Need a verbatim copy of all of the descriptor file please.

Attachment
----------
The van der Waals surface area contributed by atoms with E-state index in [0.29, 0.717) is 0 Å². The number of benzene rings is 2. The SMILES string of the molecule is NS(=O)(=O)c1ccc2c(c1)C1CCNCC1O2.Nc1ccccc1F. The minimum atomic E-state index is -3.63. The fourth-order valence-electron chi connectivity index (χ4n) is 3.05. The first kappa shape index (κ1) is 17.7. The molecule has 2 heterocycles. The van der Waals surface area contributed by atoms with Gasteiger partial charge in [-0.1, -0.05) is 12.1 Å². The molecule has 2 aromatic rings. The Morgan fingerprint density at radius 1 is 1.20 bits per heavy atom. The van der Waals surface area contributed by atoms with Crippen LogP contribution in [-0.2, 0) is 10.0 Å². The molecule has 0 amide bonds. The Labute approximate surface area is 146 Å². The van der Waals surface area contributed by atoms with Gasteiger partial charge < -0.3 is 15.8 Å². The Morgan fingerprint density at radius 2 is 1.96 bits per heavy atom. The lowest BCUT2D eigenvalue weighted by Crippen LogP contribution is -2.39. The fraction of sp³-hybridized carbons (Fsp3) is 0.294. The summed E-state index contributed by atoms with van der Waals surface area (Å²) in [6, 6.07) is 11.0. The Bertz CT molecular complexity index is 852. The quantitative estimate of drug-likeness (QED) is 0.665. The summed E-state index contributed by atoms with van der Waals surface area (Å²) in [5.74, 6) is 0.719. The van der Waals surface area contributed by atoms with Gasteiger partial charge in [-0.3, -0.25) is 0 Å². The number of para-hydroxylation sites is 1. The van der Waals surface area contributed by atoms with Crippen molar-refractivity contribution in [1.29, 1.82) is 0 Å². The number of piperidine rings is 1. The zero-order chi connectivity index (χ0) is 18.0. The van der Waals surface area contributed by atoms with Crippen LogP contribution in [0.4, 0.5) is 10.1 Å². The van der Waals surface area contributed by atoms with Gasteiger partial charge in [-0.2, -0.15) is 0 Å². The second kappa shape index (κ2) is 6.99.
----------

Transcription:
The van der Waals surface area contributed by atoms with E-state index in [0.29, 0.717) is 0 Å². The number of benzene rings is 2. The SMILES string of the molecule is NS(=O)(=O)c1ccc2c(c1)C1CCNCC1O2.Nc1ccccc1F. The minimum atomic E-state index is -3.63. The fourth-order valence-electron chi connectivity index (χ4n) is 3.05. The first kappa shape index (κ1) is 17.7. The molecule has 2 heterocycles. The van der Waals surface area contributed by atoms with Gasteiger partial charge in [-0.1, -0.05) is 12.1 Å². The molecule has 2 aromatic rings. The Morgan fingerprint density at radius 1 is 1.20 bits per heavy atom. The van der Waals surface area contributed by atoms with Crippen LogP contribution in [-0.2, 0) is 10.0 Å². The molecule has 0 amide bonds. The Labute approximate surface area is 146 Å². The van der Waals surface area contributed by atoms with Gasteiger partial charge < -0.3 is 15.8 Å². The Morgan fingerprint density at radius 2 is 1.96 bits per heavy atom. The lowest BCUT2D eigenvalue weighted by Crippen LogP contribution is -2.39. The fraction of sp³-hybridized carbons (Fsp3) is 0.294. The summed E-state index contributed by atoms with van der Waals surface area (Å²) in [6, 6.07) is 11.0. The Bertz CT molecular complexity index is 852. The quantitative estimate of drug-likeness (QED) is 0.665. The summed E-state index contributed by atoms with van der Waals surface area (Å²) in [5.74, 6) is 0.719. The van der Waals surface area contributed by atoms with Gasteiger partial charge in [-0.3, -0.25) is 0 Å². The number of para-hydroxylation sites is 1. The van der Waals surface area contributed by atoms with Crippen molar-refractivity contribution in [1.29, 1.82) is 0 Å². The number of piperidine rings is 1. The zero-order chi connectivity index (χ0) is 18.0. The van der Waals surface area contributed by atoms with Crippen LogP contribution in [0.4, 0.5) is 10.1 Å². The van der Waals surface area contributed by atoms with Gasteiger partial charge in [-0.2, -0.15) is 0 Å². The second kappa shape index (κ2) is 6.99.